My husband and I started dating almost nine years ago now and he made me his wife on a perfect November Saturday six and a half years later surrounded by all of the most important people in our world and, unbeknownst to all but two of our bridesmaids, the teeny-tiny surprise in my womb that we had learned of only three weeks prior to our wedding.
Now, I was a woman prone to depressive episodes and periods of high anxiety long before my son was born and well before I met my husband. My husband didn’t know what he was getting into when he saw me dancing and drinking cheap beer at the Tim McGraw concert all of those years ago but I managed to lasso him in anyways and the rest, as they say, is Xanax-laden history. They don’t say that?
If you asked my husband about my anxiety and depression before our son was born he would probably ask you what you meant; he would probably tell you (lovingly, I’m sure) that I’ve always been a little nuts but that I hadn’t ever been sick before our son was born. The postpartum depression that hit me after our son was born hit like a train. It was the worst I had ever felt before multiplied by atleast ten. It was a bottomless, never-ending pit of despair…and, trust me, I don’t use that word lightly.
Newlyweds. We were still newlyweds when our son was born, despite our having been together for many years by that point. My husband, this first time father with so very little experience around children, left the hospital with a tiny infant who cried incessantly and a broken wife and no other option but to carry us both. So that’s what he did; he carried us. For months.
I’ve said many times since becoming healthy that I think that real, amazing growth happens when you get to the other side of hurt and pain if you let it. My son will turn two this summer and when I think back on the first few months after his birth, it pains me to think of how miserable I felt in his presence but that’s not what I let myself latch onto. When I think back on those first few months after his birth, I think about the complete and utter grace that his father showed to the both of us. I think back to his patience, his gentle voice, his kind hands and all of the weight he took off of my plate and onto his own. I think back, trying to remember a time when he once raised his voice or showed frustration toward his incapacitated wife and I can’t because there wasn’t one time when he allowed those frustrations to come through to me. I think back to how many times in that first year of our son’s life that I looked at my husband and thought to myself “I knew you would be good. I never dreamed you would be this good. I have never, ever loved you more.”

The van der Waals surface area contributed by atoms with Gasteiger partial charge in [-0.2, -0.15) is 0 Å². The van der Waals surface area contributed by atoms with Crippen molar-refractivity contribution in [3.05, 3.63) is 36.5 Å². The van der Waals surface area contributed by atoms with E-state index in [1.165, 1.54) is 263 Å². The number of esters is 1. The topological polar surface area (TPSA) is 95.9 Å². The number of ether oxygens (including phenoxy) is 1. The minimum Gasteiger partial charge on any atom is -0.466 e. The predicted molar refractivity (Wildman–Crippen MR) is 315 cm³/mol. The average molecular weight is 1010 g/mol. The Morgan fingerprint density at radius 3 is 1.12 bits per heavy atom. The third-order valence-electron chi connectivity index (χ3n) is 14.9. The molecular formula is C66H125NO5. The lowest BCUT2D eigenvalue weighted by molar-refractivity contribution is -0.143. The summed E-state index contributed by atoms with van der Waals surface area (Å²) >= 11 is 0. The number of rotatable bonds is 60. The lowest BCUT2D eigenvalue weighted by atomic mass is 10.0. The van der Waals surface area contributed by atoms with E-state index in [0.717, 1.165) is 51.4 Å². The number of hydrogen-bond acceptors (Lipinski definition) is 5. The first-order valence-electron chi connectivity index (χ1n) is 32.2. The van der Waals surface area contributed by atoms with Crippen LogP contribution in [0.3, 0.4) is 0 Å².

Real, amazing growth happens when you get to the other side of hurt and pain. My love for my son and for my husband is stronger not in spite of but because of my postpartum depression. I could spend the rest of my life being sad that our journey went that way and I wouldn’t wish postpartum depression on my worst enemy, but it is part of our journey and it is part of our story so every day I will choose to embrace the light that came out of that darkness.
When you look closely, there are many more repaired cracks now than there were when my husband came upon me dancing at the Tim McGraw concert nine years ago. Truth be told, I’m probably still a much more fragile version of that young girl but my husband stuck it out and I still like cheap beer so some things never change.